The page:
skyscraper grafThe data's from the real-estate consultancy Emporis. Note that these numbers count thousands of 'scrapers. Hong Kong bristles with 'em!

Says the Economist:
Hong Kong has 7,417 skyscrapers, more than any other city, according to Emporis, a firm that tracks the construction of high-rises. By its definition, a building must be over 35 metres tall to qualify as a skyscraper. New York ranks second with 5,444 skyscrapers; Los Angeles has just 450. Chicago's Sears Tower has more floors than any of its rivals, though other skyscrapers are taller.
Blog post
April 15, 2005, 5am PDT
With all the talk of municipal wireless initiatives, it will be interesting to see what implications (if implemented) these networks will have on individual neighborhoods. As a planner working in a neighborhoods in Philadelphia, how should I assist my clients in best utilizing Philadelphia's wireless to create a stronger fabric between people and place? There are increasing number of community based applications that utilize rather simple technology to create new communication tools between residents.
Scott Page
Blog post
April 12, 2005, 5pm PDT
Sorry about the giant graphic, but I like the pretty colors.

This is the Torino scale, a Richter scale for asteroid strikes. Unlike the old Richter scale used to do -- measuring the magnitude of an earthquake -- Torino measures the likelihood of a hit, and how bad that hit's going to be.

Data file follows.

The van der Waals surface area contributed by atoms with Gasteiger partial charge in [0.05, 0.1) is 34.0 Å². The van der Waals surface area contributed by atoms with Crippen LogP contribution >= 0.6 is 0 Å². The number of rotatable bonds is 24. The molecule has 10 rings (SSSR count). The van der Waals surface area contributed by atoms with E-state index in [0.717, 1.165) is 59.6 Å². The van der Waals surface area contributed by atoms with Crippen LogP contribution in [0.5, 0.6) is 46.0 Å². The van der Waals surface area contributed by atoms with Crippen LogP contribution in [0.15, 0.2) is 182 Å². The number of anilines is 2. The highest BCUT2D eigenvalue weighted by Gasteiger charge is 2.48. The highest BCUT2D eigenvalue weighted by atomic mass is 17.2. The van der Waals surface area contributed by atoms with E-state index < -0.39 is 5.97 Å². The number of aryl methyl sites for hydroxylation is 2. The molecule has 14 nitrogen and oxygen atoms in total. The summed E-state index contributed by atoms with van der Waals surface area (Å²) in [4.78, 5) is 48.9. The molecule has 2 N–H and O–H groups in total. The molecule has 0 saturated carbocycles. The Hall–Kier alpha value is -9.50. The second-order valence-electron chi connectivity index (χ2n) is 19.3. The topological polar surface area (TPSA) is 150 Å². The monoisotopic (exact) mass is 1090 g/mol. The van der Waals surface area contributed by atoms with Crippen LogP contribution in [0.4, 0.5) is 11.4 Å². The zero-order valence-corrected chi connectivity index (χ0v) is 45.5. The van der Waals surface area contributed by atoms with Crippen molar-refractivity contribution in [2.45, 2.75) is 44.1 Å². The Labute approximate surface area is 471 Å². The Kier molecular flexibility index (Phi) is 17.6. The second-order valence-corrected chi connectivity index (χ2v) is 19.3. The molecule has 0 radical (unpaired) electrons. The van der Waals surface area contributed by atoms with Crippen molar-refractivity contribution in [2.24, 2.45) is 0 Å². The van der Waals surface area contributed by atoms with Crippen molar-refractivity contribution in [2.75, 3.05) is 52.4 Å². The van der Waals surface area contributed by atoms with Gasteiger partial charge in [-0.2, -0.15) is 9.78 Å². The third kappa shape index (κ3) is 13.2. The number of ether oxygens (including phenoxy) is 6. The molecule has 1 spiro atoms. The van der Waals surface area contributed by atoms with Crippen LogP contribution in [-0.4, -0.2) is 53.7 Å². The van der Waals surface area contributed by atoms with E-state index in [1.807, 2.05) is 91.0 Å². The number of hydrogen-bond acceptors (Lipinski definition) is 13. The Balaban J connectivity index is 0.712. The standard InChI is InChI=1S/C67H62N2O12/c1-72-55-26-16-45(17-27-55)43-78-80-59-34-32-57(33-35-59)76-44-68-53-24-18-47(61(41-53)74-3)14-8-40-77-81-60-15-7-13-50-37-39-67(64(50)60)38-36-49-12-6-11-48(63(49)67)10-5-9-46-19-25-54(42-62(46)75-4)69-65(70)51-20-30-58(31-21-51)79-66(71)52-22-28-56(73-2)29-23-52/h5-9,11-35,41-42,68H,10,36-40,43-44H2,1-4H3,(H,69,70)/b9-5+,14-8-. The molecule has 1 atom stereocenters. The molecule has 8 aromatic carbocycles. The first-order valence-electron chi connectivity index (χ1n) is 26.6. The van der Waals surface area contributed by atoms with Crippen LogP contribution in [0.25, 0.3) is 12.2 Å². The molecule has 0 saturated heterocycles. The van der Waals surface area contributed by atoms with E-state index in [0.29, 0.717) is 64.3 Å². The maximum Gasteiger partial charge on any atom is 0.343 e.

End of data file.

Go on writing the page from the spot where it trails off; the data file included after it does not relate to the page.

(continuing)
For a while, when some backyard astronomer with a high-powered 'scope would see something that looked like it was on the way to a "rendezvous," he'd send a telegram to the Harvard-Smithsonian Center for Astrophysics (this is before email), and they'd send out a notice to the world astronomy community saying, basically, keep watching the skies.
Blog post
April 7, 2005, 12pm PDT

Check out the Moscow that never was -- but might have been, if Stalin had gotten his way.The architectural designs are in the City Beautiful vein, typical of egotistical rulers and their capital city makeovers. So yeah, there's that Daniel Burnham/Chicago
Blog post
April 5, 2005, 9am PDT
More human beings are moving to cities. You already know that. But according to new data (plus maps!) from the Global Rural Urban Mapping Project at Columbia University (yes, that acronym is GRUMP), the Earth looks even more citified than anyone thought.

Mixing satellite data with stats from that Gridded Population of the World
Blog post
March 31, 2005, 6pm PST
Yes, yes, blogosphere echochamber mutual admiration blah blah blah. It pays the bills, baby. My day job this month has a fun, interesting package on hybrid cars and how they're going to change the shape of the energy debate (and here is a link to it, on which you may click upon with your mouse device, should you so choose).
Blog post
March 31, 2005, 5pm PST
You know the end is nigh. Now the big brains at Columbia have confirmed it. The Center for Hazards & Risk Research has released a report (PDF chunks of which available here) called Natural Disaster Hotspots: A Global Risk Analysis. It lists (and maps and charts) the places on Earth most in danger of drought, earthquake, volcano, landslide, flood, or tornado.